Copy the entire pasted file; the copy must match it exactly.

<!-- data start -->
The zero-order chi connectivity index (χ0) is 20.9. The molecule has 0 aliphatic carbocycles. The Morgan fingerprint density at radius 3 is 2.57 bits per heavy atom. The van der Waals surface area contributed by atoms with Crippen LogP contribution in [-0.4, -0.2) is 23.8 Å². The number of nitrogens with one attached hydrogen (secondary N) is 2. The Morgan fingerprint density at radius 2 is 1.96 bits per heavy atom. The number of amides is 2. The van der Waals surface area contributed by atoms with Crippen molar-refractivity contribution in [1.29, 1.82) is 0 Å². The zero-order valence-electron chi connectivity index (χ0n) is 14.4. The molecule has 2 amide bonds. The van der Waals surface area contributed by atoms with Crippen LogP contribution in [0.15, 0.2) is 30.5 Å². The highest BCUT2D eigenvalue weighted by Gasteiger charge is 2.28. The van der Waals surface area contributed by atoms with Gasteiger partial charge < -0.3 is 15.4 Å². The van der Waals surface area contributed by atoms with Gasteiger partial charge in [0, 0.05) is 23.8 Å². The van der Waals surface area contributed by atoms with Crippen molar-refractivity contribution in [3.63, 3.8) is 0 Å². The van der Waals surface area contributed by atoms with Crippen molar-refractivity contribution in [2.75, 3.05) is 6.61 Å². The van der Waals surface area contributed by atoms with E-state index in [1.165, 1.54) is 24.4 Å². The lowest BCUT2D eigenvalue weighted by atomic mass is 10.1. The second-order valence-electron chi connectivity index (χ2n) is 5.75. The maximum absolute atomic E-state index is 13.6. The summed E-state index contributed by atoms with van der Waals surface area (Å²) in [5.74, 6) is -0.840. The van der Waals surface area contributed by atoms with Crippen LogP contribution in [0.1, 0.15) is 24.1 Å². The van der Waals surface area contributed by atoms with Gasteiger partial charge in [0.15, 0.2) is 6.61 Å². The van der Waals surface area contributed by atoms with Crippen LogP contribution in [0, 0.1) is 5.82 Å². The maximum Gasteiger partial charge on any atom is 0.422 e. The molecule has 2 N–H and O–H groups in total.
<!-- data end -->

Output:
The zero-order chi connectivity index (χ0) is 20.9. The molecule has 0 aliphatic carbocycles. The Morgan fingerprint density at radius 3 is 2.57 bits per heavy atom. The van der Waals surface area contributed by atoms with Crippen LogP contribution in [-0.4, -0.2) is 23.8 Å². The number of nitrogens with one attached hydrogen (secondary N) is 2. The Morgan fingerprint density at radius 2 is 1.96 bits per heavy atom. The number of amides is 2. The van der Waals surface area contributed by atoms with Crippen molar-refractivity contribution in [1.29, 1.82) is 0 Å². The zero-order valence-electron chi connectivity index (χ0n) is 14.4. The molecule has 2 amide bonds. The van der Waals surface area contributed by atoms with Crippen LogP contribution in [0.15, 0.2) is 30.5 Å². The highest BCUT2D eigenvalue weighted by Gasteiger charge is 2.28. The van der Waals surface area contributed by atoms with Gasteiger partial charge < -0.3 is 15.4 Å². The van der Waals surface area contributed by atoms with Gasteiger partial charge in [0, 0.05) is 23.8 Å². The van der Waals surface area contributed by atoms with Crippen molar-refractivity contribution in [3.63, 3.8) is 0 Å². The van der Waals surface area contributed by atoms with Crippen molar-refractivity contribution in [2.75, 3.05) is 6.61 Å². The van der Waals surface area contributed by atoms with E-state index in [1.165, 1.54) is 24.4 Å². The lowest BCUT2D eigenvalue weighted by atomic mass is 10.1. The second-order valence-electron chi connectivity index (χ2n) is 5.75. The maximum absolute atomic E-state index is 13.6. The summed E-state index contributed by atoms with van der Waals surface area (Å²) in [5.74, 6) is -0.840. The van der Waals surface area contributed by atoms with Crippen LogP contribution in [0.1, 0.15) is 24.1 Å². The van der Waals surface area contributed by atoms with Gasteiger partial charge in [0.15, 0.2) is 6.61 Å². The van der Waals surface area contributed by atoms with Crippen LogP contribution in [0, 0.1) is 5.82 Å². The maximum Gasteiger partial charge on any atom is 0.422 e. The molecule has 2 N–H and O–H groups in total.